Several years back we uncovered the fact that a large percentage of our staff were significantly underfunded with also significant amounts of personal debt.  While it hurt us short term, would it do us good to ignore that stat or explain it away?  No.  We had to engage and do the hard work of leading into the exposed area of needed leadership.   And those efforts have paid off.

Some measurements are somewhat self-evident and there’s not a lot of interpretive work needed.  Most measurements in ministry leadership often do need a lot of interpretive work.  That’s doesn’t diminish the need for measurements, just speaks to the complex sociological and spiritual and human nature of how things work together systemically.

There’s more to come on things that affect the interpretation of statistics and thus the the theme of how stats can lie.  But know this – stats hardly ever do damage by themselves, it’s how they’re interpreted and used that can be good or bad.

And some measurements scream loudly enough to overcome even the most ignorant or biased perspectives we can bring to the table.

What measurements do you think are helpful and scream the loudest in your context?  

What measurements do you think are highly contextual and thus more subject to human interpretation?

A Team’s Last Line of Defense Pt 2

Now that I’ve laid out the metaphor and context of “A Team’s Last Line of Defense” in Part One, I want to point out that in a team setting there are always (or usually) one or two people that are the “goalkeepers” – they see when the values and vision are being compromised and they try to step in to keep things on track, guarding against decisions and processes that undermine core values.  They see the big picture in a value and holistic sense and understand how various decisions influence other aspects of what the team’s going after.  These people tend to keep us honest.  Sometimes they function prophetically.  Sometimes they just remind us what needs to be happening.  But in what they do they provide reminders of the team’s value foundation and what is most important.

But the fewer people that are “doing their job” as Doc Rivers likes to say on a team, the more pressure is put on these individuals to speak up, challenge processes, or do damage control.  Goals are allowed and with each one the trust and meaning that depends on the integrity of the team breaks down a little more.

Here’s one of my observations about teams – when job descriptions become the sole ground for accountability on teams, then over time the pressure to preserve the integrity of the team and the foundation of values falls increasingly to the instinctual team “goalkeepers” and if things don’t improve those people will grow disillusioned.  Why I highlight the job description culture is that it nurtures a CYA environment (which stands for Cover Your bAckside in this family friendly blog).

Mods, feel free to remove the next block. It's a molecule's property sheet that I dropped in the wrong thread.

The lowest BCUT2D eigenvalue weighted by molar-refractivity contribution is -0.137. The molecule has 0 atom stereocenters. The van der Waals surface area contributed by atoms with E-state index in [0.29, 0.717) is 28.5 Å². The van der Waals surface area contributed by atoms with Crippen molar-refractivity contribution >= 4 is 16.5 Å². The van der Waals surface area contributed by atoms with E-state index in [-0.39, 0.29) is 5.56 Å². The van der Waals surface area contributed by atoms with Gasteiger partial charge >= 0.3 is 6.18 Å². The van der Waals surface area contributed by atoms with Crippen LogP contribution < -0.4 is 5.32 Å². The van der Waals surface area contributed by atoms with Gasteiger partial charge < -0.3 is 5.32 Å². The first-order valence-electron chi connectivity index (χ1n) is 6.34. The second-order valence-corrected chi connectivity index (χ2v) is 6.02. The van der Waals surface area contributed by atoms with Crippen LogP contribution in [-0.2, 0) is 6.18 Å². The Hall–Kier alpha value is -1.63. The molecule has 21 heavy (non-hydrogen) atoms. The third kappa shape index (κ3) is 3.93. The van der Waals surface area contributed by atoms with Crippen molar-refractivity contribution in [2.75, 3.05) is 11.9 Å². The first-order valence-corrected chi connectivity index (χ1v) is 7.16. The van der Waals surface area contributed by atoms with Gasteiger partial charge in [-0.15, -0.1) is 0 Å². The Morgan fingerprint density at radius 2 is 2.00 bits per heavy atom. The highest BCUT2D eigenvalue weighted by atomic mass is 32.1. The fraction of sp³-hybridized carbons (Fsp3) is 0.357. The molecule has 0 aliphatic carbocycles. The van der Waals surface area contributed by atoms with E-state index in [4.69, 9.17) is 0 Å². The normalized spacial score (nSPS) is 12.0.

We have to expand our view of “Doing Your Job” to the world of reinforcing values as opposed to just taking care of what you are supposed to be doing on paper.  When people view “doing their job” as only extending to their own job descriptions, it creates massive cracks in the system that things can fall through that run against the foundation of values.  Goals get allowed and nobody really learns or changes anything because they can point to their job description and say, “Hey, that’s not my job” or they can absolve themselves of guilt.   Or decisions are made by other people outside of one’s own scope of responsibility, but they undermine the values that everyone has committed to.  A failure to speak up in these moments or engage on the level of values can allow the overall integrity of the team to be undermined significantly.

CYA cultures end up discouraging the instinctive “goalkeepers” and likely send them elsewhere since after a while people understandably get tired of getting scored upon when there’s no hope of the defense getting any better.

So what am I proposing?  Every member of the team needs to be first and foremost committed to the team values and a clear understanding of what’s most important in how things are done.  Each person needs to be an advocate for the values and the overall culture you are trying to advance.  They need to be perhaps even more committed to this than their own job description.

Every team member needs to embrace what it means to be the team’s “Last Line of Defense” against integrity breaches.  If this doesn’t become part of the team and leadership culture, then you will lose the instinctive goalkeepers you do have and you will pay the price.  Teams have to spend consistent time talking about values because that the internalization of those values dictates the group identity.